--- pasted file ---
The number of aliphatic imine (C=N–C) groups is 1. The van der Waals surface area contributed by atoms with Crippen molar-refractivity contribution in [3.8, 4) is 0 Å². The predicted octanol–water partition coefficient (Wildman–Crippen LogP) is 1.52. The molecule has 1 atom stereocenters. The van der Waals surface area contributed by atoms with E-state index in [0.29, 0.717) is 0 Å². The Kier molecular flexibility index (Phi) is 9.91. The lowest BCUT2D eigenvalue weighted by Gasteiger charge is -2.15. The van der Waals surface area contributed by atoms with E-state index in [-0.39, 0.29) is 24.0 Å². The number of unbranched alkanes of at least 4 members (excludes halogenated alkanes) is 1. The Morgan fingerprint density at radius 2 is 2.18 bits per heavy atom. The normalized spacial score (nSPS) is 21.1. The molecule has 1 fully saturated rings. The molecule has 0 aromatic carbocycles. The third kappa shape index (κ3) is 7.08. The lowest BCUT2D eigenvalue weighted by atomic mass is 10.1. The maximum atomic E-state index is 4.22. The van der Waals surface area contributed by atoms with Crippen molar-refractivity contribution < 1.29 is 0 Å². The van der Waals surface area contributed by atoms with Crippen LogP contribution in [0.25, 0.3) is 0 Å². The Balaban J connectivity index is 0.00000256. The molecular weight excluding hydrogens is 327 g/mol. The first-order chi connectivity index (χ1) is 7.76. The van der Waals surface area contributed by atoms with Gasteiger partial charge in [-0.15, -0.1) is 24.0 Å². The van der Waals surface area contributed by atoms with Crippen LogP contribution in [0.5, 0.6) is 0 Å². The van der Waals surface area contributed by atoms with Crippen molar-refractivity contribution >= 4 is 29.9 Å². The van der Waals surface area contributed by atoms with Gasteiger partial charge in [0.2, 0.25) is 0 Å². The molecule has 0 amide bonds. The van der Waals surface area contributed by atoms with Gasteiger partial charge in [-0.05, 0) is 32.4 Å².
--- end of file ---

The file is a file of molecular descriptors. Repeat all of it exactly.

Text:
The number of aliphatic imine (C=N–C) groups is 1. The van der Waals surface area contributed by atoms with Crippen molar-refractivity contribution in [3.8, 4) is 0 Å². The predicted octanol–water partition coefficient (Wildman–Crippen LogP) is 1.52. The molecule has 1 atom stereocenters. The van der Waals surface area contributed by atoms with E-state index in [0.29, 0.717) is 0 Å². The Kier molecular flexibility index (Phi) is 9.91. The lowest BCUT2D eigenvalue weighted by Gasteiger charge is -2.15. The van der Waals surface area contributed by atoms with E-state index in [-0.39, 0.29) is 24.0 Å². The number of unbranched alkanes of at least 4 members (excludes halogenated alkanes) is 1. The Morgan fingerprint density at radius 2 is 2.18 bits per heavy atom. The normalized spacial score (nSPS) is 21.1. The molecule has 1 fully saturated rings. The molecule has 0 aromatic carbocycles. The third kappa shape index (κ3) is 7.08. The lowest BCUT2D eigenvalue weighted by atomic mass is 10.1. The maximum atomic E-state index is 4.22. The van der Waals surface area contributed by atoms with Crippen molar-refractivity contribution < 1.29 is 0 Å². The van der Waals surface area contributed by atoms with Crippen LogP contribution in [0.25, 0.3) is 0 Å². The Balaban J connectivity index is 0.00000256. The molecular weight excluding hydrogens is 327 g/mol. The first-order chi connectivity index (χ1) is 7.76. The van der Waals surface area contributed by atoms with Gasteiger partial charge in [-0.15, -0.1) is 24.0 Å². The van der Waals surface area contributed by atoms with Crippen LogP contribution in [0.5, 0.6) is 0 Å². The van der Waals surface area contributed by atoms with Crippen molar-refractivity contribution >= 4 is 29.9 Å². The van der Waals surface area contributed by atoms with Gasteiger partial charge in [0.2, 0.25) is 0 Å². The molecule has 0 amide bonds. The van der Waals surface area contributed by atoms with Gasteiger partial charge in [-0.05, 0) is 32.4 Å².